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The 14th century Danse Macabre was a data story
And they did it without Powerpoint
The 14th century brought on the Black Plague, which eventually killed about half the European population. Some people saw that toll coming long ahead of time, and issued a warning — with a data story.
They did it without the benefit of today’s analytics tools and without even Powerpoint. They lacked the advice of Edward Tufte or Stephen Few. The terms “line chart” and “pie chart” were unknown. They had more effective tools than all that, tools that actually carried data within a story.
Their medium was imagery, such as in the Danish fresco from about 1350, shown here. It depicts a king and bishop dancing with figures representing death. The message: Everyone’s a candidate, even these elite people. The artful depictions connected, and people recognized the danger.
The depictions told an actual story. They didn’t show explicit beginnings, middles, and ends, one simplistic definition of story. A good storyteller knows the audience well enough to know what will be inferred and what needs to be spelled out. Nor was the story told with data charts lined up like tombstones.
A Datadoodle reader piped up not long ago to admonish me for comparing “data stories” to traditional stories. She wrote, “Data storytelling is different!” She never replied when I asked for elaboration; she must not have had data to back it up.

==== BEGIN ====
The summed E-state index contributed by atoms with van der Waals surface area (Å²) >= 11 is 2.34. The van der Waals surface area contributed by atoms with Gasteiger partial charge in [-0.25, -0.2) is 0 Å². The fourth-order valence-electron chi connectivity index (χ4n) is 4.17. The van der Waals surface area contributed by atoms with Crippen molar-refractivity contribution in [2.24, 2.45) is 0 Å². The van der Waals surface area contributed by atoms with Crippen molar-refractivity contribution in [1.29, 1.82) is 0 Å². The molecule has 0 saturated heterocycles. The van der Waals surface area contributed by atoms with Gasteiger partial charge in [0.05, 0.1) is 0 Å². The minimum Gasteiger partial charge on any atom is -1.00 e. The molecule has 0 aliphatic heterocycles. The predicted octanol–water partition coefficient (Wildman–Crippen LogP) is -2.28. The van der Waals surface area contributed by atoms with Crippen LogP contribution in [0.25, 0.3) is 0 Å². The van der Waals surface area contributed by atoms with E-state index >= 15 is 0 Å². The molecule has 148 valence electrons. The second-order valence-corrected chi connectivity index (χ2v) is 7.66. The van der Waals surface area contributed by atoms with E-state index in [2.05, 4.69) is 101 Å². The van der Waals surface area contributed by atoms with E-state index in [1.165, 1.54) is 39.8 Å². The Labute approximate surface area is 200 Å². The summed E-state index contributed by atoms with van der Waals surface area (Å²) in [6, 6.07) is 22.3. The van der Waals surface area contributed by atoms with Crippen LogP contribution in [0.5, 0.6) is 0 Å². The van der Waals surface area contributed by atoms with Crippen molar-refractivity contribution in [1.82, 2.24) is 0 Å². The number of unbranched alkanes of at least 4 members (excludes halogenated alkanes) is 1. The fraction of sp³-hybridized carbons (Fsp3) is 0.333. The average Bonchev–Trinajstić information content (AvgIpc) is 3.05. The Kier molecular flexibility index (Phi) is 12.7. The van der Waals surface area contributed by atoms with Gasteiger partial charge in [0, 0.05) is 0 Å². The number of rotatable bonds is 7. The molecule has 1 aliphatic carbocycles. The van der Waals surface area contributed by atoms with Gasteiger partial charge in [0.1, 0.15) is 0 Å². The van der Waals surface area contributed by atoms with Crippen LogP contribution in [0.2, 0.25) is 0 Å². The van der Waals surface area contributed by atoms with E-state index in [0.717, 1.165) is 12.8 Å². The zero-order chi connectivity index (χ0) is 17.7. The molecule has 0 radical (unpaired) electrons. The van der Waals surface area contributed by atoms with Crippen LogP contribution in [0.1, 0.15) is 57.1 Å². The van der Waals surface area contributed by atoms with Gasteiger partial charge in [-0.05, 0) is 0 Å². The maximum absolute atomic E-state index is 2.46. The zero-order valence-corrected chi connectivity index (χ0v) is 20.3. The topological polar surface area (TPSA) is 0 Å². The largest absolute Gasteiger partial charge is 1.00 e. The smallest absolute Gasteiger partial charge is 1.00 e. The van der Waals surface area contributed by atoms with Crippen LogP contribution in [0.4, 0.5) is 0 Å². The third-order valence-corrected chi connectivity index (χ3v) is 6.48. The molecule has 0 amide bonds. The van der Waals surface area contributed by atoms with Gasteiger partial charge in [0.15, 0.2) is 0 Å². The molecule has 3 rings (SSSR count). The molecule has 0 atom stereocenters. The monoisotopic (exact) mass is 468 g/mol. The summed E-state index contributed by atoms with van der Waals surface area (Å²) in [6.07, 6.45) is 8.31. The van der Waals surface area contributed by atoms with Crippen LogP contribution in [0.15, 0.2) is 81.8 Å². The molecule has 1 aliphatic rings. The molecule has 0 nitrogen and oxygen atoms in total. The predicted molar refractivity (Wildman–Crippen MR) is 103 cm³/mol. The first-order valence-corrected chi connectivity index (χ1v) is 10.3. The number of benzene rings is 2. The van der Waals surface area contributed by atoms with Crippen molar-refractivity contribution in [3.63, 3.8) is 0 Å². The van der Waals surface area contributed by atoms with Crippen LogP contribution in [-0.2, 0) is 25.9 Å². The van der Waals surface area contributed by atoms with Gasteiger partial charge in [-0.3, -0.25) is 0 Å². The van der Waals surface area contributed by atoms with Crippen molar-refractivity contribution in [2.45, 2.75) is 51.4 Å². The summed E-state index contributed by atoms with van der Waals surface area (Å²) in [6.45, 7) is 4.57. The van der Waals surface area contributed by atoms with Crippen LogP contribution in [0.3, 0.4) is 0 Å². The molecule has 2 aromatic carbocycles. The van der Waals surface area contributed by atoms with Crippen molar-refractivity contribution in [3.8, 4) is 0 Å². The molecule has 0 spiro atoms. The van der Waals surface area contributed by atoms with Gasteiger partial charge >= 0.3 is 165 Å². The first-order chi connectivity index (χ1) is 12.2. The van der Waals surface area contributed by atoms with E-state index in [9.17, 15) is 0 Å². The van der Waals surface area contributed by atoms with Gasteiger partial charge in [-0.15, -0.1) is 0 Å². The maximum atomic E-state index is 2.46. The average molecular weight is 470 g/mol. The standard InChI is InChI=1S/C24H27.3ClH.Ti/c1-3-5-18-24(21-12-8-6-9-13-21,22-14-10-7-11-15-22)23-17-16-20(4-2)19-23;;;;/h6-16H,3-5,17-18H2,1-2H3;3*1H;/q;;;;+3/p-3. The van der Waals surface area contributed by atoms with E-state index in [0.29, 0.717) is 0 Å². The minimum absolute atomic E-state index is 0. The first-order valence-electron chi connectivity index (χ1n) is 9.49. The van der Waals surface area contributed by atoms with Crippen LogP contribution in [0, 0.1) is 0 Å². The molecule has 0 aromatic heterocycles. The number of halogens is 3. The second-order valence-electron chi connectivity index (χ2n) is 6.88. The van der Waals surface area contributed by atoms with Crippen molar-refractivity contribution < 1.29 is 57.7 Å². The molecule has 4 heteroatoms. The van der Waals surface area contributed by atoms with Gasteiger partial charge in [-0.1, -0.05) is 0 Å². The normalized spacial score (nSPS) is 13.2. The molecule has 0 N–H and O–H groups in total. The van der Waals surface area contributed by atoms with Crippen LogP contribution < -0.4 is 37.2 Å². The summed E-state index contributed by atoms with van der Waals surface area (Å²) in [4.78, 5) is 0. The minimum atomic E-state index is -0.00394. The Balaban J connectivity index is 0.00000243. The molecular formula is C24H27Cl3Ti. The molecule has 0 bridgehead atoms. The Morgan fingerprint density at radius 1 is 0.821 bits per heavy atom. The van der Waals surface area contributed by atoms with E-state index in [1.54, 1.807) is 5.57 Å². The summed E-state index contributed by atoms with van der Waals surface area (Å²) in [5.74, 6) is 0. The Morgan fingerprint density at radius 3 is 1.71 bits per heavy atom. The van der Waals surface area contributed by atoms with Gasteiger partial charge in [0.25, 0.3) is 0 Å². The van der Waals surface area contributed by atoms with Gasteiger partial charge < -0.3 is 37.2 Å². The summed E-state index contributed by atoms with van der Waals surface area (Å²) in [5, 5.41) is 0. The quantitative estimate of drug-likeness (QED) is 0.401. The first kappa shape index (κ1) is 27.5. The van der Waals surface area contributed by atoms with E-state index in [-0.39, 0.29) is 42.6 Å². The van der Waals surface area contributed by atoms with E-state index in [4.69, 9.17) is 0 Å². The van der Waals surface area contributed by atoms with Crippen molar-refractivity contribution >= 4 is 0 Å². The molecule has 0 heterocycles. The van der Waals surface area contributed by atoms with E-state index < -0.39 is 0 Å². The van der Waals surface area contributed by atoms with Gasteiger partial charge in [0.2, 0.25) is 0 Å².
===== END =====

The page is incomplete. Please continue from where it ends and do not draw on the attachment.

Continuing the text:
What are often called data stories these days are different in at least one way: Most of them are actually just data charts. They’re dead.
What so many would-be “data storytellers” seem to miss is this: A data story can include data, but the data just a supporting part. The main part is the human condition that’s reflected in the data. That can include the story that led to the data’s harvest, the story of the choices made in the data’s refinement, the choices made in the data’s analysis, and most of all the human meaning of the analysis.
A supposed “data story” consisting of just data, even when it’s lined up in pretty visualizations, is just data. In fact, by giving it the false label “story,” you undermine your message. And then your visualizations have all the life in them of tombstones.
Learn to tell a story. When you can make your data’s meaning connect on human terms with your audience, that’s when your data will come alive.